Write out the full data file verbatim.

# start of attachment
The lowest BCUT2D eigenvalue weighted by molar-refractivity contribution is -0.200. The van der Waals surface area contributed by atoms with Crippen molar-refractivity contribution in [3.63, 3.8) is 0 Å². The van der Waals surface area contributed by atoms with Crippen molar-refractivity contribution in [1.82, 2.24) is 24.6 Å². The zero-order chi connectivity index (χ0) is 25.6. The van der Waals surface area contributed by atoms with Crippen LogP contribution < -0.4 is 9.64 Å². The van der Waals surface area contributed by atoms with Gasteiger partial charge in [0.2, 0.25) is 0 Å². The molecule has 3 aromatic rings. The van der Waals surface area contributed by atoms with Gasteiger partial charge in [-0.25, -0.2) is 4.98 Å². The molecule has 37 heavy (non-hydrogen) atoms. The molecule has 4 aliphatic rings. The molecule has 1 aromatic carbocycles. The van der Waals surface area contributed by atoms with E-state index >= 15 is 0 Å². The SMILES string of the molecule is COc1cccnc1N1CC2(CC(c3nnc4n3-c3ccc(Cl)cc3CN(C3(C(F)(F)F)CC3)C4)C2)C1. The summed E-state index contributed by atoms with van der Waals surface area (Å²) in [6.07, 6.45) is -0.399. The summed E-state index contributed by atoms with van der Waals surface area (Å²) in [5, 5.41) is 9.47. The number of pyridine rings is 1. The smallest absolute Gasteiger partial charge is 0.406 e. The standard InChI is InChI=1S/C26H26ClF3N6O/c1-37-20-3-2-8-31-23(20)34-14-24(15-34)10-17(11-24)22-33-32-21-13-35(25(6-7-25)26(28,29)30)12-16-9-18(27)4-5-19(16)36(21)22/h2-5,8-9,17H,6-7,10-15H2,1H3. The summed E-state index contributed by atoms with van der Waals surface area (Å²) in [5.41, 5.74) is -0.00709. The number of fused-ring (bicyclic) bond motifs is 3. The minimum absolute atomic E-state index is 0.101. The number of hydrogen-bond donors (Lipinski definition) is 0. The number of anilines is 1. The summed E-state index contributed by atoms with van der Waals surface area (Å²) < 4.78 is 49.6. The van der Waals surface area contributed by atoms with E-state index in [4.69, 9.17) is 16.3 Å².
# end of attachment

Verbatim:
The lowest BCUT2D eigenvalue weighted by molar-refractivity contribution is -0.200. The van der Waals surface area contributed by atoms with Crippen molar-refractivity contribution in [3.63, 3.8) is 0 Å². The van der Waals surface area contributed by atoms with Crippen molar-refractivity contribution in [1.82, 2.24) is 24.6 Å². The zero-order chi connectivity index (χ0) is 25.6. The van der Waals surface area contributed by atoms with Crippen LogP contribution < -0.4 is 9.64 Å². The van der Waals surface area contributed by atoms with Gasteiger partial charge in [0.2, 0.25) is 0 Å². The molecule has 3 aromatic rings. The van der Waals surface area contributed by atoms with Gasteiger partial charge in [-0.25, -0.2) is 4.98 Å². The molecule has 37 heavy (non-hydrogen) atoms. The molecule has 4 aliphatic rings. The molecule has 1 aromatic carbocycles. The van der Waals surface area contributed by atoms with E-state index >= 15 is 0 Å². The SMILES string of the molecule is COc1cccnc1N1CC2(CC(c3nnc4n3-c3ccc(Cl)cc3CN(C3(C(F)(F)F)CC3)C4)C2)C1. The summed E-state index contributed by atoms with van der Waals surface area (Å²) in [6.07, 6.45) is -0.399. The summed E-state index contributed by atoms with van der Waals surface area (Å²) in [5, 5.41) is 9.47. The number of pyridine rings is 1. The smallest absolute Gasteiger partial charge is 0.406 e. The standard InChI is InChI=1S/C26H26ClF3N6O/c1-37-20-3-2-8-31-23(20)34-14-24(15-34)10-17(11-24)22-33-32-21-13-35(25(6-7-25)26(28,29)30)12-16-9-18(27)4-5-19(16)36(21)22/h2-5,8-9,17H,6-7,10-15H2,1H3. The summed E-state index contributed by atoms with van der Waals surface area (Å²) in [5.41, 5.74) is -0.00709. The number of fused-ring (bicyclic) bond motifs is 3. The minimum absolute atomic E-state index is 0.101. The number of hydrogen-bond donors (Lipinski definition) is 0. The number of anilines is 1. The summed E-state index contributed by atoms with van der Waals surface area (Å²) < 4.78 is 49.6. The van der Waals surface area contributed by atoms with E-state index in [4.69, 9.17) is 16.3 Å².